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With the climate change crisis looming, many are betting on new technological solutions such as carbon capture. We definitely need these kinds of solutions and as soon as possible. But if we want to start reducing emissions now, software could be the key.
As regards 51 billion tons of greenhouse gases are added to the atmosphere every year, most of it in manufacturing and energy. Global producers of goods such as cement, steel and plastic account for about a third of greenhouse gases (GHGs), while the electricity sector accounts for a quarter. While some emission sources are obvious, others are the result of indirect activity (scope 3), making them difficult to measure and therefore reduce.
While researchers work to make carbon capture cheaper and more effective, it is critical to find ways to reduce emissions today. Software offers such an opportunity. Using software, processes can become up to 10% more efficient, reducing the amount of carbon that continues to build up in the atmosphere.
Here are three ways companies can implement software to reduce their environmental impact:
1. Eliminate waste
The production of consumer and industrial goods has never been optimized to minimize waste. In other words, a certain amount of waste has always been justified to make products on an economic scale. As a result, engineers who are reluctant to produce products of inferior quality tend to add extra raw materials, overestimating rather than underestimating what is actually needed.
Software can transform this process. Using machine learning, a piece of software can learn the intricate production process of an item in minutes, across a wide range of industries: from a steel beam to a pint of ice cream. Such software can then figure out how to produce the same item with the minimum amount of waste required, immediately reducing CO2 emissions.
2. Optimize energy consumption
In the energy sector, software has already become an important driver of efficiency. Once a small investment area, software now serves as a means to energy processfrom generation and storage to distribution and consumption. Last year, the energy sector issued an estimated $3 billion worth of software to optimize the performance and cost of generation and network assets.
Other industries that rely heavily on fuel and electricity are following suit. AI software is used to optimize logistics and truck routes. In freight transport, many companies are taking over: machine learning (ML)-based route optimization. Such software can design routes based on the most efficient routes, reducing fuel consumption and allowing shippers to maximize their profits.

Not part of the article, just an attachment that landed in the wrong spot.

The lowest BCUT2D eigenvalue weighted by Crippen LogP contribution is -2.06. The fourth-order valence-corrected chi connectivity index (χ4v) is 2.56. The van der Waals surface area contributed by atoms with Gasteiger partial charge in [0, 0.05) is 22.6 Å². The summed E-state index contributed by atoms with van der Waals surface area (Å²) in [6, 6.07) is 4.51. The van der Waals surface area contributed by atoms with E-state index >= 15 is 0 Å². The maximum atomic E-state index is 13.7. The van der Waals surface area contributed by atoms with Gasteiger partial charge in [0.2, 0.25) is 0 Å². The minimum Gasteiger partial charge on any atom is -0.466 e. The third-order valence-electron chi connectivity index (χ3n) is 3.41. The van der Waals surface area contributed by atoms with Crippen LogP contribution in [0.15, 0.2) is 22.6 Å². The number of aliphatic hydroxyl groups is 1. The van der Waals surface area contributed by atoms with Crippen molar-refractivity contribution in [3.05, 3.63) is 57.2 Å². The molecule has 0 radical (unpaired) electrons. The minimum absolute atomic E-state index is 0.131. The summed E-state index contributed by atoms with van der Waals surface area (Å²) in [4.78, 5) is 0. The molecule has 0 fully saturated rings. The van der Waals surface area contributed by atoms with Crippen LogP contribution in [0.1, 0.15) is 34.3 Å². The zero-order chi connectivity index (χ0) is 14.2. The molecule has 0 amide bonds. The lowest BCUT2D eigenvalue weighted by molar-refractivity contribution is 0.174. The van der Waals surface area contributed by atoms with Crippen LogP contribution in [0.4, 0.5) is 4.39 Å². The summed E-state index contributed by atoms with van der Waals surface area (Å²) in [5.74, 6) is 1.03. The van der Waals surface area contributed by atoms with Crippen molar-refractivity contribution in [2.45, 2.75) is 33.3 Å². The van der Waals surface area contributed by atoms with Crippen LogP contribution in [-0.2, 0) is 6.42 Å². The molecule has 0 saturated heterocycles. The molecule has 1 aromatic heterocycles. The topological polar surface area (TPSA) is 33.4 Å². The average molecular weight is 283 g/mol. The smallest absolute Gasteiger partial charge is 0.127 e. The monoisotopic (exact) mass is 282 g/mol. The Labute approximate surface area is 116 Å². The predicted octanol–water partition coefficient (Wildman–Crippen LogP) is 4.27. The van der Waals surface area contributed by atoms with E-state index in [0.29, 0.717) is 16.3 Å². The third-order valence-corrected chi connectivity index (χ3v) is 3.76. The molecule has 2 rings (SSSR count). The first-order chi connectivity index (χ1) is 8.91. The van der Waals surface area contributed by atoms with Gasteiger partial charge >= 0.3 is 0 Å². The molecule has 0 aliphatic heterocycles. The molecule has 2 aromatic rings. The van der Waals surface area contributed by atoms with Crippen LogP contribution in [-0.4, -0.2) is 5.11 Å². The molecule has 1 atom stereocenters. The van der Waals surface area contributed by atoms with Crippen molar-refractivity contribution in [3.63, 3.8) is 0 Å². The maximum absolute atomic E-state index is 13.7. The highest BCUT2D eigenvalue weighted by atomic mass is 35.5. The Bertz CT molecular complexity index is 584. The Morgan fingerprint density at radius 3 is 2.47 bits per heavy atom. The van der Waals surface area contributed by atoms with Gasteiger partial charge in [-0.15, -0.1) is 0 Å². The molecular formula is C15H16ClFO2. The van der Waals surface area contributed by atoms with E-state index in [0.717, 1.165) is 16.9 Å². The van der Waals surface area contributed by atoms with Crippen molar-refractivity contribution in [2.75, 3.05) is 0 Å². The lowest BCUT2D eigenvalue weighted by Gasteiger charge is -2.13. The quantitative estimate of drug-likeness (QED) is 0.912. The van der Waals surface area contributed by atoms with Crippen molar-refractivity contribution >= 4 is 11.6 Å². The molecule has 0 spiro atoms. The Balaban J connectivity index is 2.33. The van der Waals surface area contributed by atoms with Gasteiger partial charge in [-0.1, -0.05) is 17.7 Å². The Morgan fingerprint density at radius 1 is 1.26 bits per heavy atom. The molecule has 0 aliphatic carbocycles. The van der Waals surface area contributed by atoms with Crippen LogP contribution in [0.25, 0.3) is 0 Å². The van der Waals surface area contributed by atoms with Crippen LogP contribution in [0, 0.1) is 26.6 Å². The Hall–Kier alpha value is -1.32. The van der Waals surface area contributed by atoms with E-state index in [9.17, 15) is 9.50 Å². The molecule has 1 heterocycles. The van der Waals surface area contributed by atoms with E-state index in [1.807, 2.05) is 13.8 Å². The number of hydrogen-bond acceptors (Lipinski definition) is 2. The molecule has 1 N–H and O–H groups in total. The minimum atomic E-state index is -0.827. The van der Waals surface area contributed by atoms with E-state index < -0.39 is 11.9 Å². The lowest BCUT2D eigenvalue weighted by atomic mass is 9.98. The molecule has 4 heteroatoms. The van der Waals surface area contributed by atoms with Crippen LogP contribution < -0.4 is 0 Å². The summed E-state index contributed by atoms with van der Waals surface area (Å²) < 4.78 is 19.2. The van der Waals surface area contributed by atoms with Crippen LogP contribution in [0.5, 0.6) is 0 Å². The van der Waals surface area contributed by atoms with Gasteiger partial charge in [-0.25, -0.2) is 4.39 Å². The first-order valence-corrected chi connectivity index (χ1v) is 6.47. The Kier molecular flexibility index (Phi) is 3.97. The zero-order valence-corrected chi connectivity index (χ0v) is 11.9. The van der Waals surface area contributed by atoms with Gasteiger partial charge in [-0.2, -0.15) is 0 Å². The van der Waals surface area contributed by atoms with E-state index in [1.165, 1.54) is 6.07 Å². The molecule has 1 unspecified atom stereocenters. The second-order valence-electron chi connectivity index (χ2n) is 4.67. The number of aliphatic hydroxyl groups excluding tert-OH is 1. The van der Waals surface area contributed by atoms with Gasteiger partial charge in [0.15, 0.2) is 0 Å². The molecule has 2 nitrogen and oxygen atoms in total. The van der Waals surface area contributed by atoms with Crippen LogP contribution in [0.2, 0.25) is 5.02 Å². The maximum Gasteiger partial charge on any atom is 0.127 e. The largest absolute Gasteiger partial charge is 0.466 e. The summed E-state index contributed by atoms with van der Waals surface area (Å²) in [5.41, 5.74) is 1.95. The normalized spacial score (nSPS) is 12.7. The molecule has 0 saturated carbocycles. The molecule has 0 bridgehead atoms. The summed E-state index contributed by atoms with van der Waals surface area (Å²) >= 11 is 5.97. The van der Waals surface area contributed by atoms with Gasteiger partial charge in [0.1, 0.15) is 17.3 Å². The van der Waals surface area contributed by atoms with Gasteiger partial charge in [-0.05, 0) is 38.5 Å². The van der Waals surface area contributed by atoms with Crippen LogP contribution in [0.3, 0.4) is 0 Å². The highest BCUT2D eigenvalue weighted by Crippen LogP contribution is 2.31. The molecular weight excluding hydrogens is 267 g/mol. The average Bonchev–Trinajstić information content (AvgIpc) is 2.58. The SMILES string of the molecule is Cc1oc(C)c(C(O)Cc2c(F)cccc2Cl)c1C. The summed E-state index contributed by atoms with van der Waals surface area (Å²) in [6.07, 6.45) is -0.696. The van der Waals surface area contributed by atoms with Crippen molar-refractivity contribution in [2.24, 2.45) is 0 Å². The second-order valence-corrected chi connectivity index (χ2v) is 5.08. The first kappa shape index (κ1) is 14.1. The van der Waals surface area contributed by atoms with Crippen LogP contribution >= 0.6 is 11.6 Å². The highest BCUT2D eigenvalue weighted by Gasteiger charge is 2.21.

Traditional production also relies on production methods that cause high emissions, such as burning coal and fossil fuels. Software can optimize for energy consumption and facilitate the exploration of more energy-efficient ways of manufacturing. Without software, this would be costly, time consuming and a significant amount of physical experimentation. With software, we can shorten the duration of the experiment and adopt more energy-efficient approaches to manufacturing high-value goods.
3. Minimize resource dependence
In addition to direct emissions, many companies rely on the addition of materials and resources that emissions require to produce. By using software to determine how to use these resources more effectively, they help minimize emissions throughout the supply chain.
in agriculture, digital surveillance and planning can use fertilizers more efficiently while increasing crop yields. likewise, steel producers reduce reliance on mined alloys by more than a third by leveraging new machine learning technology. These efficiencies push existing resources further and help reduce the environmental impact of production.
Software has led to efficiencies in many sectors. Amazon, for example, uses AI-powered software to squeeze efficiency from every corner of its logistics system, with inventory management algorithms continuously upgraded based on real-time data. The company’s warehouses are a model of efficiency — leading to higher profits.
If we apply the Amazon model to industries such as manufacturing, shipping and energy, we can see that companies are using software to make their processes more efficient, eliminate waste and optimize for energy consumption and resources. With increased efficiency translating into increased profitability, software adoption would benefit both bottom line and environmental impact.
In all sectors, we need to see software as an immediately applicable solution that can be used in long-term efforts to combat climate change. As carbon capture and similar technologies under development face the obstacle of cost, software has the opposite effect: eliminating waste, optimizing energy use, minimizing resource dependency, and driving efficiencies that translate in higher profits. With more cash in their pockets, executives are more likely to join future green initiatives.
Berk Birand is co-founder and CEO of Fero Labs
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